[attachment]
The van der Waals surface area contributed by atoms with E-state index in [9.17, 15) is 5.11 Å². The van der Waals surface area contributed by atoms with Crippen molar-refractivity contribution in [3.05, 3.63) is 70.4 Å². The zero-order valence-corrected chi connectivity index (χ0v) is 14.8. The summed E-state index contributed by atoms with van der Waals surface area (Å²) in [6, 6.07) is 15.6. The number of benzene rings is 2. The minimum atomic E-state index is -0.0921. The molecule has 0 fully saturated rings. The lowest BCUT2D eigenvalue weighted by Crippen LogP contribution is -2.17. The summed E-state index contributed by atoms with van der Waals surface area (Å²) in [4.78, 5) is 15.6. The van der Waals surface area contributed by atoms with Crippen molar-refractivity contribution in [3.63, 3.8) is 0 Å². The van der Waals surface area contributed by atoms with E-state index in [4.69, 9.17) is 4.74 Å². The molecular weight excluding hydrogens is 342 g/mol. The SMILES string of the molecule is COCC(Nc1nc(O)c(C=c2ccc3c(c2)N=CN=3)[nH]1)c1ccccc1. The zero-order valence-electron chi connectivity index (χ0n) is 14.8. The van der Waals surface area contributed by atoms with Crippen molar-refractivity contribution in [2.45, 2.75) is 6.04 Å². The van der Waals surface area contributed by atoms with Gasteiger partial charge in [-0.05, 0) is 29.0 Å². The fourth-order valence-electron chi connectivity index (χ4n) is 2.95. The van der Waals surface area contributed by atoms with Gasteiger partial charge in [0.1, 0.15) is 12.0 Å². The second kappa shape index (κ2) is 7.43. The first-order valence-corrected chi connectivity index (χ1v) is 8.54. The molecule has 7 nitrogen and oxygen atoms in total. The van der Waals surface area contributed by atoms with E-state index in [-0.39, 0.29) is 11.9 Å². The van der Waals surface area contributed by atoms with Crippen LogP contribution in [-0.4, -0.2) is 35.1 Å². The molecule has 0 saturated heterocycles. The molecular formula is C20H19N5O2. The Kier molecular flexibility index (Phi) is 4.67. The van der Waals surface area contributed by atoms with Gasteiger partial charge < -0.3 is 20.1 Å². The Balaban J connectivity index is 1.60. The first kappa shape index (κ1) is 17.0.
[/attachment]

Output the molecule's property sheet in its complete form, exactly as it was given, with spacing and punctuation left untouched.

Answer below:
The van der Waals surface area contributed by atoms with E-state index in [9.17, 15) is 5.11 Å². The van der Waals surface area contributed by atoms with Crippen molar-refractivity contribution in [3.05, 3.63) is 70.4 Å². The zero-order valence-corrected chi connectivity index (χ0v) is 14.8. The summed E-state index contributed by atoms with van der Waals surface area (Å²) in [6, 6.07) is 15.6. The number of benzene rings is 2. The minimum atomic E-state index is -0.0921. The molecule has 0 fully saturated rings. The lowest BCUT2D eigenvalue weighted by Crippen LogP contribution is -2.17. The summed E-state index contributed by atoms with van der Waals surface area (Å²) in [4.78, 5) is 15.6. The van der Waals surface area contributed by atoms with Crippen molar-refractivity contribution in [3.63, 3.8) is 0 Å². The van der Waals surface area contributed by atoms with E-state index in [4.69, 9.17) is 4.74 Å². The molecular weight excluding hydrogens is 342 g/mol. The SMILES string of the molecule is COCC(Nc1nc(O)c(C=c2ccc3c(c2)N=CN=3)[nH]1)c1ccccc1. The zero-order valence-electron chi connectivity index (χ0n) is 14.8. The van der Waals surface area contributed by atoms with Crippen molar-refractivity contribution in [2.45, 2.75) is 6.04 Å². The van der Waals surface area contributed by atoms with Gasteiger partial charge in [-0.05, 0) is 29.0 Å². The fourth-order valence-electron chi connectivity index (χ4n) is 2.95. The van der Waals surface area contributed by atoms with Gasteiger partial charge in [0.1, 0.15) is 12.0 Å². The second kappa shape index (κ2) is 7.43. The first-order valence-corrected chi connectivity index (χ1v) is 8.54. The molecule has 7 nitrogen and oxygen atoms in total. The van der Waals surface area contributed by atoms with E-state index in [-0.39, 0.29) is 11.9 Å². The van der Waals surface area contributed by atoms with Crippen LogP contribution in [-0.4, -0.2) is 35.1 Å². The molecule has 0 saturated heterocycles. The molecular formula is C20H19N5O2. The Kier molecular flexibility index (Phi) is 4.67. The van der Waals surface area contributed by atoms with Gasteiger partial charge < -0.3 is 20.1 Å². The Balaban J connectivity index is 1.60. The first kappa shape index (κ1) is 17.0.